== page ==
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The hype before the flop: A look back at The Edsel Show
No matter how you feel about the Edsel, you certainly can’t argue with this: the car’s launch had some serious juice behind it.
Sure, it failed. Big time. The Edsel, widely considered the biggest flop in automotive history, flatlined for a number of reasons: bad timing, insufficient market research, confusing pricing, shaky dealer organization, quality and reliability issues, lack of distinction from other Ford Motor Company models, and, of course, an exterior design that many found, well, unsightly.
But the car’s failure wasn’t due to a lack of effort, certainly not in the marketing department. Imagine Beyoncé, Adele, and Paul McCartney joining forces for a live television show created solely to introduce the newest lineup of Ford automobiles. That was the idea behind The Edsel Show, an hour-long CBS special that aired 60 years ago on Oct. 13, 1957. It starred entertainment icons Bing Crosby, Frank Sinatra, Rosemary Clooney, Louis Armstrong, and Bob Hope, and it bumped The Ed Sullivan Show from its usual Sunday night time slot. Now that’s real marketing muscle.
While the public actually got its first glimpse of the Edsel on Sept. 4, five weeks prior to the show, the televised variety hour was the car’s true coming-out party. And Ford spared no expense. Crosby, Sinatra, Clooney, and Armstrong received top billing and were joined by a “surprise guest” (Hope), as well as Crosby’s son Lindsay, The Four Preps male quartet, and the tap dance team of Conn and Mann. But no one danced around the elephant in the room—the Edsel was in the spotlight from start to finish.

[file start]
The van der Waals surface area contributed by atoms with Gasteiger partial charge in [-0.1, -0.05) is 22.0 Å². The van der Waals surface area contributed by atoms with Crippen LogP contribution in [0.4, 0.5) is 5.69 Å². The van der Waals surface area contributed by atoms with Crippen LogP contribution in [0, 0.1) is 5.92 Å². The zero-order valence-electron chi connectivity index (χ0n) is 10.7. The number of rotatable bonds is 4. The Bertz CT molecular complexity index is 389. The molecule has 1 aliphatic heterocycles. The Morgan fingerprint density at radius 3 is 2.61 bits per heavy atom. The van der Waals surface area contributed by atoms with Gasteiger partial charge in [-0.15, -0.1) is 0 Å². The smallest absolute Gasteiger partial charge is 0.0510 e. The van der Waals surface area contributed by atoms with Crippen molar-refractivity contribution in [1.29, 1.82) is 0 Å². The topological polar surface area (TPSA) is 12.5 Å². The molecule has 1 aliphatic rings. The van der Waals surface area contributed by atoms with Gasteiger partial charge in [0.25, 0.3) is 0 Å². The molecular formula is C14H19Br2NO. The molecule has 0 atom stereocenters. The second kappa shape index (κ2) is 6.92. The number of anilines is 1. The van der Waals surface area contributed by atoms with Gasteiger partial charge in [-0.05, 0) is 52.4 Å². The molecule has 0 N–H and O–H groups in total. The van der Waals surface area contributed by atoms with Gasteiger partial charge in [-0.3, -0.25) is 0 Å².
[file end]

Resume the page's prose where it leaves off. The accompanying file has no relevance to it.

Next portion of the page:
Videotape vs. kinescope
If not for the persistence of Los Angeles video editor and longtime Edsel enthusiast Kris Trexler, images and sound from the show wouldn’t be as clear as those available today. As Trexler explained on YouTube, “Prior to videotape recording, the only way to archive a television program produced with electronic TV cameras was to record it on motion picture film using a film camera pointed at a TV monitor. This ‘kinescope’ process produced inferior pictures and sound compared to the live TV broadcast.”
Trexler owned a kinescope copy of The Edsel Show, but knowing the history of videotape—which began on a limited basis at CBS starting in 1956—he thought the star-studded special might have been recorded in that format as well. He was right. Since videotape was not considered 100-percent reliable at the time and CBS needed to record the show and broadcast it on West Coast three hours later, the studio played it safe and used both methods. Only the kinescope version made it into the public’s hands, however.
Trexler reached out to CBS and asked if the videotaped version might have survived. Months passed before the query finally reached an engineer at CBS Television City, and he knew exactly where to find “Tape #I-60.” He was using it as a paperweight.
The black-and-white recording is the oldest surviving videotape in existence. Trexler shared it on YouTube, along with a comparison of the two recording methods.